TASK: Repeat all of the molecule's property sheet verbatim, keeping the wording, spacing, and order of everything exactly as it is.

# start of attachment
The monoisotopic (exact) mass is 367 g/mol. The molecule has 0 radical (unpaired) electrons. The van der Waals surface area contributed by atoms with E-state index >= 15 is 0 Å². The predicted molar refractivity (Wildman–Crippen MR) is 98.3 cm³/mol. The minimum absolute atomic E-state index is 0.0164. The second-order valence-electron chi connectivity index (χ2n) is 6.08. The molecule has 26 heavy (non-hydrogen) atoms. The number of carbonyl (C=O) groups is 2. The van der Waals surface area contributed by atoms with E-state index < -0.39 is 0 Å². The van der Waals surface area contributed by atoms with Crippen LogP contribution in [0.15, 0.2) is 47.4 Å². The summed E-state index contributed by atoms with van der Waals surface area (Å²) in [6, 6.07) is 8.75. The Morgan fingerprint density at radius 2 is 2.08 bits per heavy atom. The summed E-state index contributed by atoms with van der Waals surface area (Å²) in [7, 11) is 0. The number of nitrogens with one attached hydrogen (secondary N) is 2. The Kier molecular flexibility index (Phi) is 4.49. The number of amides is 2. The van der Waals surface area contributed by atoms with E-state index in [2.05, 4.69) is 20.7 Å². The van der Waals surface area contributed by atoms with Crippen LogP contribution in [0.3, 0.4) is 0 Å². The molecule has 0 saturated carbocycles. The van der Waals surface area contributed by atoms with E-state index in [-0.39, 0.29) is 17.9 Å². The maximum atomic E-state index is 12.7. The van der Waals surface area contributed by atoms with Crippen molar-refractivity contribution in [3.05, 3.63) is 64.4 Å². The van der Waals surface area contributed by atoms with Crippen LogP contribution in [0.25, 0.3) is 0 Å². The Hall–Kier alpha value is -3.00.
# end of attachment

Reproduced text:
The monoisotopic (exact) mass is 367 g/mol. The molecule has 0 radical (unpaired) electrons. The van der Waals surface area contributed by atoms with E-state index >= 15 is 0 Å². The predicted molar refractivity (Wildman–Crippen MR) is 98.3 cm³/mol. The minimum absolute atomic E-state index is 0.0164. The second-order valence-electron chi connectivity index (χ2n) is 6.08. The molecule has 26 heavy (non-hydrogen) atoms. The number of carbonyl (C=O) groups is 2. The van der Waals surface area contributed by atoms with E-state index < -0.39 is 0 Å². The van der Waals surface area contributed by atoms with Crippen LogP contribution in [0.15, 0.2) is 47.4 Å². The summed E-state index contributed by atoms with van der Waals surface area (Å²) in [6, 6.07) is 8.75. The Morgan fingerprint density at radius 2 is 2.08 bits per heavy atom. The summed E-state index contributed by atoms with van der Waals surface area (Å²) in [7, 11) is 0. The number of nitrogens with one attached hydrogen (secondary N) is 2. The Kier molecular flexibility index (Phi) is 4.49. The number of amides is 2. The van der Waals surface area contributed by atoms with E-state index in [2.05, 4.69) is 20.7 Å². The van der Waals surface area contributed by atoms with Crippen LogP contribution in [0.3, 0.4) is 0 Å². The molecule has 0 saturated carbocycles. The van der Waals surface area contributed by atoms with E-state index in [-0.39, 0.29) is 17.9 Å². The maximum atomic E-state index is 12.7. The van der Waals surface area contributed by atoms with Crippen molar-refractivity contribution in [3.05, 3.63) is 64.4 Å². The van der Waals surface area contributed by atoms with Crippen LogP contribution in [0.25, 0.3) is 0 Å². The Hall–Kier alpha value is -3.00.